Color is another thing to be wary of when designing your cabin or trying to replicate the cozy country feel. If you like the charm of a cabin, but would prefer to execute it in a more polished style, go neutral, organic, and sparse in color, straying from bright colors or bold patterns. This reinforces the idea that your cabin is all about sanctuary and relaxation. Think unbleached linen, white stained woodwork, concrete, natural wools and fabrics to help you achieve the neutral color scheme in your cabin. Layer your fabrics too, with high pile rugs and thick blankets.

'I am not big on color,' says Simon Montgomery of SM Studios, who designed this cabin in Bowen Island, a small one-hour drive from downtown Vancouver, BC, Canada. 'My preference for cabin decor is to create a subdued and neutral palette and then layer on some subtle color through art or furniture choices.'

4. Or introduce natural hues

a modern cabin interior

(Image credit: Edvinas Bruzas. Design: Koto Cabins)

If you do want to embrace color in a cabin-inspired design, again defer to your surroundings to draw a palette from. Natural hues such as soft greens, browns and even tones like ochre and rust can feel right at home in this cozy aesthetic. However, when it comes to creating a color palette, it's still best to keep it limited. 

For a modern interpretation of cabin decor, don't be afraid to use black in your space, too. This brings a modern contrast to the lighter wood tones that are predominant in more contemporary cabin spaces. 

5. Embrace wooden furnishings

A cabin furnished in wood

(Image credit: Luis Valdizon. Design: SM STUDIO)

Wood is key to creating your cozy cabin aesthetic. Again it's a material found in the landscape where you might typically find a cabin, and so works to mimic the great outdoors within. Finishes displayed here in this SM Studios cabin feature douglas fir plywood and white wash stain and white millwork are simple and good quality oak flooring, one of the best wood floor types around, praised for its durability and longevity as a flooring option. Choosing a whitewash or pickling-on-wood method helps to keep your cabin room bright, even in the depths of winter. The room is tied together with a wooden centerpiece table.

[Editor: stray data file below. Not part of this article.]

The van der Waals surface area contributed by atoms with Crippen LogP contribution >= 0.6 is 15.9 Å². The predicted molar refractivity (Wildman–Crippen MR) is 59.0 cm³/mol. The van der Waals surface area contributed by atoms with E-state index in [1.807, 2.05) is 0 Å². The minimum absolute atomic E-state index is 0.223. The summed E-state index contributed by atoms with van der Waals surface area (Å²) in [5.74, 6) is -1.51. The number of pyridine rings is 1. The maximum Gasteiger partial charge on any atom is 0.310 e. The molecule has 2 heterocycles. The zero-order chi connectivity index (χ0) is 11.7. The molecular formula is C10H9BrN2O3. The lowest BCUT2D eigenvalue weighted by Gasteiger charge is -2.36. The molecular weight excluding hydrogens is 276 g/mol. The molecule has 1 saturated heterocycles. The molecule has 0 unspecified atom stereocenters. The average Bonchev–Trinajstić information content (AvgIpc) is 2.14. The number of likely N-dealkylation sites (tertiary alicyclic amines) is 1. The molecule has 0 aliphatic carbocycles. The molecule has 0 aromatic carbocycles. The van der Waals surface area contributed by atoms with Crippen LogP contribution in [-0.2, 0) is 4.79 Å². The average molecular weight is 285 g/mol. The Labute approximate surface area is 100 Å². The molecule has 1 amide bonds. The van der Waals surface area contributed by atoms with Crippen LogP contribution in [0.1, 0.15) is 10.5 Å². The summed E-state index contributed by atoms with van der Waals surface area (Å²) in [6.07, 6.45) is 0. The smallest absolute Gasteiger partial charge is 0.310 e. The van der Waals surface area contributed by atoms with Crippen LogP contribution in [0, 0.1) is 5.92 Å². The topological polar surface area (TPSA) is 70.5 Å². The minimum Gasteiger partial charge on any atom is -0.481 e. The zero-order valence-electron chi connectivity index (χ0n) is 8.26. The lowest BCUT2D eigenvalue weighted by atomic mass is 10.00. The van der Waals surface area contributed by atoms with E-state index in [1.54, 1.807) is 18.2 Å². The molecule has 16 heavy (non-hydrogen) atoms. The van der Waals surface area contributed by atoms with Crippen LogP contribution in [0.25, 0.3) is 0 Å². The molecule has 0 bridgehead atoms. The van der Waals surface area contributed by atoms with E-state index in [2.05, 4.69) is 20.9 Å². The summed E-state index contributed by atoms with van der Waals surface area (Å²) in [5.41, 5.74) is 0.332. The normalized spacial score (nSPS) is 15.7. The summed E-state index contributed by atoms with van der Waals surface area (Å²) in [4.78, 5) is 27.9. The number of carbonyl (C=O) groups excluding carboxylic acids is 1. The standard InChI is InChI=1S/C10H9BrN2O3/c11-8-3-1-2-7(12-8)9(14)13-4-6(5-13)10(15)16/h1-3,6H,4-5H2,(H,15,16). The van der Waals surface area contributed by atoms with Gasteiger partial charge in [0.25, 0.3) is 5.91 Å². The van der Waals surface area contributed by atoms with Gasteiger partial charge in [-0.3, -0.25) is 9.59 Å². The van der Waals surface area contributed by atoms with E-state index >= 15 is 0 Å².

'We use wood in our schemes as a contemporary twist on the old cottages of Muskoka,' says Vanessa Fong of VFA Architecture and Design. 'Traditionally old log cabins or old cottages would have been all wood on the interior - making the interiors quite dark. We wanted to maintain that 'tradition' of wood interiors but bring it a fresher, more contemporary aesthetic. All the wood was sourced from a mill just 20 minutes away from the cottage. It was important for us to use local resources.'

How can I make my cabin more modern?

Sometimes, a modest log cabin can look a little dark and dated, but there are simple methods to brighten up the space and help it feel more sleek and modern. Older cabins might have dark colors, wood panels and earthy-toned beams, so your first way to brighten and modernize the space is to lighten these up. Soft furnishings can also go a long way to modernize the space. 

Swap out heavy drapes and curtains for thinner fabrics, sheer linen, soft cotton. Decluttering is a big way to modernize the space. Cabins typically tend to accumulate bits and pieces over the years. It's time to really take a hard look at those trinkets and decide what you can live without. By being a bit more brutal with what you chuck and what you keep, you'll eliminate the mess and give the space a more minimalist feel. 

Finally, think about lighting. You want to embrace the surrounding views, so go for floor-to-ceiling windows if possible, and let the light in. Keep things simple with ceiling lights rather than light fixtures which will take up valuable space if your cabin is on the smaller side of the scale.

Oonagh Turner
Livingetc content editor and design expert

Oonagh is a content editor at and an expert at spotting the interior trends that are making waves in the design world. Writing a mix of everything and everything from home tours to news, long-form features to design idea pieces on the website, as well as frequently featured in the monthly print magazine, she's the go-to for design advice in the home. Previously, she worked on a London property title, producing long-read interiors features, style pages and conducting interviews with a range of famous faces from the UK interiors scene, from Kit Kemp to Robert Kime. In doing so, she has developed a keen interest in London's historical architecture and the city's distinct tastemakers paving the way in the world of interiors.